Democrats sing the same song on Gonzales
The field of Democratic presidential contenders won't win many points for originality in reacting to Alberto Gonzales' resignation as attorney general.
"Long overdue" was the phrase of the day, used -- typically in the first sentence -- in news releases from Hillary Clinton, Bill Richardson, Chris Dodd and Joe Biden.
Barack Obama steered clear of the line in pronouncing himself "pleased that (Gonzales) has finally resigned today."
The pithiest comment came from John Edwards. The sum total of his release: "Better late than never."
Edwards seems to be cornering the market on brevity. Reacting to the resignation two weeks ago by Karl Rove, the longtime chief political aide to President Bush, Edwards said, "Goodbye. Good riddance."
Virtually all of the responses to the Gonzales departure were short -- along with welcoming the news, the candidates took quick shots at him for, in their view, turning the Justice Department into a "political wing of the Bush administration," as Dodd put it.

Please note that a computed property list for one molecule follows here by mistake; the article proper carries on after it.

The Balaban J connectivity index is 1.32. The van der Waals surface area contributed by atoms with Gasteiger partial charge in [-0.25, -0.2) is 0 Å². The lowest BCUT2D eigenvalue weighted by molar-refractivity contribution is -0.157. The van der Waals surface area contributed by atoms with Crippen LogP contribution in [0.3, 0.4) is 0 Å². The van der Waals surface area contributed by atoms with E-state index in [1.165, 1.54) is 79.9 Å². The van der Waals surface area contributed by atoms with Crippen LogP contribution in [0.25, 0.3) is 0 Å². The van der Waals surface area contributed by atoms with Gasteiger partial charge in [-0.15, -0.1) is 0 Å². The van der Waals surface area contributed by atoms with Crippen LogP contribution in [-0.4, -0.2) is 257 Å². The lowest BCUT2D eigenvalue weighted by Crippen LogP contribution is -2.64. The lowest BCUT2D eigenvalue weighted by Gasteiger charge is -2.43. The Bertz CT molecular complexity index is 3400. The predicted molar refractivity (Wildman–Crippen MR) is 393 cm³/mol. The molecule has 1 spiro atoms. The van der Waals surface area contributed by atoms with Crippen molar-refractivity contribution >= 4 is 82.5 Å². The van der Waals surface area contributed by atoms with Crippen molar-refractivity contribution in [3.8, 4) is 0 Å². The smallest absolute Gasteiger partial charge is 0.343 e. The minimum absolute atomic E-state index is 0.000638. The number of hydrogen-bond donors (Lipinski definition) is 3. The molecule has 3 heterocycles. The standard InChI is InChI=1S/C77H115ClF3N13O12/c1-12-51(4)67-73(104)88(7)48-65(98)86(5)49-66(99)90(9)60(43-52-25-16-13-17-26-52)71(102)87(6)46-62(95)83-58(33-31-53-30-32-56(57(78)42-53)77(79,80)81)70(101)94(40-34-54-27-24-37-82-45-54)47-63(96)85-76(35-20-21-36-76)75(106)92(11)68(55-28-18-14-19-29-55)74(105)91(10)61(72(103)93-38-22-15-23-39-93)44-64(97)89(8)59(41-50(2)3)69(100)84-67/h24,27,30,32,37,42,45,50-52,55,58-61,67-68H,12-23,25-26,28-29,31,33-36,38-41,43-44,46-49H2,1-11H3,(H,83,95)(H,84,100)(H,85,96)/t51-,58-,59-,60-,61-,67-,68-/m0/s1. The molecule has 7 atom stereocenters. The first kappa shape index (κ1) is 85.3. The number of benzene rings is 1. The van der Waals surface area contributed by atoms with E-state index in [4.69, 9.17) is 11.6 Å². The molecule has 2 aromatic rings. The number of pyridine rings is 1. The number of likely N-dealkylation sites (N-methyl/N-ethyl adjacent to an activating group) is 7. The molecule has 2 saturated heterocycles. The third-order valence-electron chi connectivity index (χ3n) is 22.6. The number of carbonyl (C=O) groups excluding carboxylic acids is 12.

The one candidate who went on at length was Clinton (who also broke from the pack in issuing her statement through her Senate office, rather than her campaign). She expressed her disapproval of Gonzales and called for Bush to do better in nominating a replacement over five paragraphs. The last one is sure to catch the attention of the White House.
It said: "The second anniversary of Hurricane Katrina is one more reminder that the president must appoint someone to lead the Department of Justice with the leadership and competence necessary to defend the Constitution."
At first blush, the connection between the catastrophe that afflicted New Orleans and defending the Constitution struck us as puzzling. But it made more sense in light of speculation that Michael Chertoff, head of the of Department of Homeland Security, could be Bush's choice to succeed Gonzales.
Both Chertoff and his agency were roundly criticized for the poor federal response to Katrina. Clinton seems to be sending a clear signal that Bush should think twice about asking the Senate to confirm Chertoff as the next attorney general. Richard Schmitt's full story, including the President's reaction, is on the website here and will be in Tuesday's print editions.
-- Don Frederick